Bangladesh: Two years after Cyclone Sidr Public health in emergencies: Hena Acna Basar

Published: 13 November 2009 0:00 CET

The public health in emergencies programme provides training to volunteers in various aspects of emergency assistance in the immediate aftermath of disasters. This includes first aid and basic procedures such as mouth-to-mouth resuscitation, basic knowledge about common diseases and how to dispose of bodies.

Participants share this knowledge with the community through health information sessions and the provision of basic health care in ‘normal’ times.

Hena Acna Basar, a 32-year-old Bangladesh Red Crescent volunteer from Lota Baria in Barguna District, was able to use this knowledge in several critical situations. The latest one occurred two months ago when she rescued a boy who had just been pulled out of the water.

"I was doing chores and I heard someone crying. Some people were gathered near a pond, using traditional methods to treat my neighbours’ son, Manu, which is wrong. I cleaned his mouth and practised mouth-to-mouth resuscitation," she explains.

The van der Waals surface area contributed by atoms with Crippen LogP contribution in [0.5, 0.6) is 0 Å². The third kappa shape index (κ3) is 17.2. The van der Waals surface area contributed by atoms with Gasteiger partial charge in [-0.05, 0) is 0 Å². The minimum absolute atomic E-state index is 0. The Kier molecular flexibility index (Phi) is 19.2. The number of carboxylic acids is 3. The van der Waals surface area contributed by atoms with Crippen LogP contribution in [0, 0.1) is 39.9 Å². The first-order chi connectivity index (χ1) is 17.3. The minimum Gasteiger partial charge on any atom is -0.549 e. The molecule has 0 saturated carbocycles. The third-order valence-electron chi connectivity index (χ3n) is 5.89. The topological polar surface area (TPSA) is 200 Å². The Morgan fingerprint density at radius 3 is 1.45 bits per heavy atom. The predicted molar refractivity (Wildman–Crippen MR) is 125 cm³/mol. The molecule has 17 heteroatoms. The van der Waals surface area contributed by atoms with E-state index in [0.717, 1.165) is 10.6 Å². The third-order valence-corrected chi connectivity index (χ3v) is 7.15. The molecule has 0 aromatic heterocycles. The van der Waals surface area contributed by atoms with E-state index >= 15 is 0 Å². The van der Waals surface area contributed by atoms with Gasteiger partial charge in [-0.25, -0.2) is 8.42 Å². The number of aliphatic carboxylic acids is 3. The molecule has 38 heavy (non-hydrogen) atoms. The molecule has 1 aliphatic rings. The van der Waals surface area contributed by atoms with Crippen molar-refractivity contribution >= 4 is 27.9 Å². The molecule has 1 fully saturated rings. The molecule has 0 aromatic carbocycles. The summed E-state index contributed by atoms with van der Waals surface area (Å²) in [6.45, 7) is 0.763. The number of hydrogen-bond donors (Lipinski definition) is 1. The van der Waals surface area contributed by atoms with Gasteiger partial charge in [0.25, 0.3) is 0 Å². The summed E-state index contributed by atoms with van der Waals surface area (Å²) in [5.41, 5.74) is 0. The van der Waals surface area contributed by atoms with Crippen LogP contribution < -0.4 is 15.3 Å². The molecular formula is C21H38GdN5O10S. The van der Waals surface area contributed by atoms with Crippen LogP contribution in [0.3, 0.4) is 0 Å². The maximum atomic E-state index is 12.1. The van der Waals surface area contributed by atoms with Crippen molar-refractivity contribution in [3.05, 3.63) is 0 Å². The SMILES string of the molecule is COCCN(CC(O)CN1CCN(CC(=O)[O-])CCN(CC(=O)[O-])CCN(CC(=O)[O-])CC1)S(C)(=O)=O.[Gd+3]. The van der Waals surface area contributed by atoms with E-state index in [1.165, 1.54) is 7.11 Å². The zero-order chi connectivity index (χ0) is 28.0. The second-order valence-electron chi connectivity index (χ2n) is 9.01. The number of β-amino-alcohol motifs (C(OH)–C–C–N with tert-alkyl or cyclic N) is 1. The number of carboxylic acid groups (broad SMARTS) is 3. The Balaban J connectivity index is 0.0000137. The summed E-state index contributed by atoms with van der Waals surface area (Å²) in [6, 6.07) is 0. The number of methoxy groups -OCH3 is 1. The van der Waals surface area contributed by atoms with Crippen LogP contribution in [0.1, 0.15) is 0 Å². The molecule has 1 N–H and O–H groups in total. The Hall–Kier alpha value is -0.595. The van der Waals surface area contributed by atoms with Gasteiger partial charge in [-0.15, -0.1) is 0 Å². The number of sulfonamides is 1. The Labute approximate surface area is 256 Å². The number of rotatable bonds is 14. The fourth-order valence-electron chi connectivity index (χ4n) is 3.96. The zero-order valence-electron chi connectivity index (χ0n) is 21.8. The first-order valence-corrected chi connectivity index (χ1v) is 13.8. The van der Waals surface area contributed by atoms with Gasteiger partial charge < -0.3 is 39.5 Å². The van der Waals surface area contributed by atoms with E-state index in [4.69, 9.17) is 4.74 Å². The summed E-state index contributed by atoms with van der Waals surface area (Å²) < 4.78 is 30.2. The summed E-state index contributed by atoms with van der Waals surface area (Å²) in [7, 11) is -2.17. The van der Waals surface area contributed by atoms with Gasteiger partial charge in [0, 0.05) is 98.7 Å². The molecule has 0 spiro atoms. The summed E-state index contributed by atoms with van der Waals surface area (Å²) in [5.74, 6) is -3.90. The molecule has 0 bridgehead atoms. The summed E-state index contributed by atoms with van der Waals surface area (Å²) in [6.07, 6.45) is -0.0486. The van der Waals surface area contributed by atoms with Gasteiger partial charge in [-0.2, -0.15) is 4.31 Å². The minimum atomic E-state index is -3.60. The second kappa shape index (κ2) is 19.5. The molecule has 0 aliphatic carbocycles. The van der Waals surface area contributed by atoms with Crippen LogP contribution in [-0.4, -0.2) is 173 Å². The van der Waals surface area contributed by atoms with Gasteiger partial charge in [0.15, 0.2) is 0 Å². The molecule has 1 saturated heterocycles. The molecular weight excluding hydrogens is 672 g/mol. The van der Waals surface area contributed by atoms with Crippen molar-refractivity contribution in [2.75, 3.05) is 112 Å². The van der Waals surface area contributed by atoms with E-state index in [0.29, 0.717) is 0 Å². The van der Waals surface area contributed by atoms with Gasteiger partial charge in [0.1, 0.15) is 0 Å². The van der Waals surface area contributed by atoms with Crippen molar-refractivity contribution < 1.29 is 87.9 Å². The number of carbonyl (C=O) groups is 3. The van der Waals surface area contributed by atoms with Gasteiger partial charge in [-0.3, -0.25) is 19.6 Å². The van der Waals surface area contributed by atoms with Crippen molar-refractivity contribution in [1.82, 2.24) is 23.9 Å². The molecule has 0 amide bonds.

"I continued until he started breathing again, but he was still unconscious. I explained to them that it is not necessary to drain water from the stomach, even though that is the traditional way here in Bangladesh.

The boy survived, and later people thanked me. I knew how they felt, because when the cyclone hit in 2007 I was carrying my baby and I lost her in the water. I thought she was dead, but in fact she was alive and I am so grateful - she is now four years old and doing well. I think now I should help others learn these skills so that when a cyclone comes they can save people."

Hena participated in a public health in emergencies training as part of the Cyclone Sidr emergency operation.